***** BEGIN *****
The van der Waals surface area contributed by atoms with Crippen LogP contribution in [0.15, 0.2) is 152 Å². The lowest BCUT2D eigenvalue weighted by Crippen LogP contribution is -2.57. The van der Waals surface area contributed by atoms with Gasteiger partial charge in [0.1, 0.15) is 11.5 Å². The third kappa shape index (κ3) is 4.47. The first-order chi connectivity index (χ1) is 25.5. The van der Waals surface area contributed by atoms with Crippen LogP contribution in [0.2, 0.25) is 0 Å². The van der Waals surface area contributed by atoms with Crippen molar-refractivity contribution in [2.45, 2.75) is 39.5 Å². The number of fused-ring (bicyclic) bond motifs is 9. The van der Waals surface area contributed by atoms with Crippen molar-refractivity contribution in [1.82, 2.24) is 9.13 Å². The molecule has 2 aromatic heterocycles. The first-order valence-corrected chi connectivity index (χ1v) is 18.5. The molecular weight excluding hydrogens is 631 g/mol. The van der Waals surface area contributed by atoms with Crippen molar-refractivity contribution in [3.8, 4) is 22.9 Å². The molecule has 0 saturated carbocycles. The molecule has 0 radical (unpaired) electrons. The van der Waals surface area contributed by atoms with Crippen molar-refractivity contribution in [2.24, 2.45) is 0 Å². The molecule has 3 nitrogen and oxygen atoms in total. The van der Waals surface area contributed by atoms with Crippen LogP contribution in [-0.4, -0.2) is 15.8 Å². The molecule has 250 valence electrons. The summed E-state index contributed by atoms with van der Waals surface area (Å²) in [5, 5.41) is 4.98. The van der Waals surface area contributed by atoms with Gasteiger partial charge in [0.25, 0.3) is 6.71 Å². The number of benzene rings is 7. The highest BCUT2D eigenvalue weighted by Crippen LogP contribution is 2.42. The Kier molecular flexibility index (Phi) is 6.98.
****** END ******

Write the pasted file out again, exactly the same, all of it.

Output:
The van der Waals surface area contributed by atoms with Crippen LogP contribution in [0.15, 0.2) is 152 Å². The lowest BCUT2D eigenvalue weighted by Crippen LogP contribution is -2.57. The van der Waals surface area contributed by atoms with Gasteiger partial charge in [0.1, 0.15) is 11.5 Å². The third kappa shape index (κ3) is 4.47. The first-order chi connectivity index (χ1) is 25.5. The van der Waals surface area contributed by atoms with Crippen LogP contribution in [0.2, 0.25) is 0 Å². The van der Waals surface area contributed by atoms with Crippen molar-refractivity contribution in [2.45, 2.75) is 39.5 Å². The number of fused-ring (bicyclic) bond motifs is 9. The van der Waals surface area contributed by atoms with Crippen molar-refractivity contribution in [1.82, 2.24) is 9.13 Å². The molecule has 2 aromatic heterocycles. The first-order valence-corrected chi connectivity index (χ1v) is 18.5. The molecular weight excluding hydrogens is 631 g/mol. The van der Waals surface area contributed by atoms with Crippen molar-refractivity contribution in [3.8, 4) is 22.9 Å². The molecule has 0 saturated carbocycles. The molecule has 0 radical (unpaired) electrons. The van der Waals surface area contributed by atoms with Crippen molar-refractivity contribution in [2.24, 2.45) is 0 Å². The molecule has 3 nitrogen and oxygen atoms in total. The van der Waals surface area contributed by atoms with Crippen LogP contribution in [-0.4, -0.2) is 15.8 Å². The molecule has 250 valence electrons. The summed E-state index contributed by atoms with van der Waals surface area (Å²) in [5, 5.41) is 4.98. The van der Waals surface area contributed by atoms with Gasteiger partial charge in [0.25, 0.3) is 6.71 Å². The number of benzene rings is 7. The highest BCUT2D eigenvalue weighted by Crippen LogP contribution is 2.42. The Kier molecular flexibility index (Phi) is 6.98.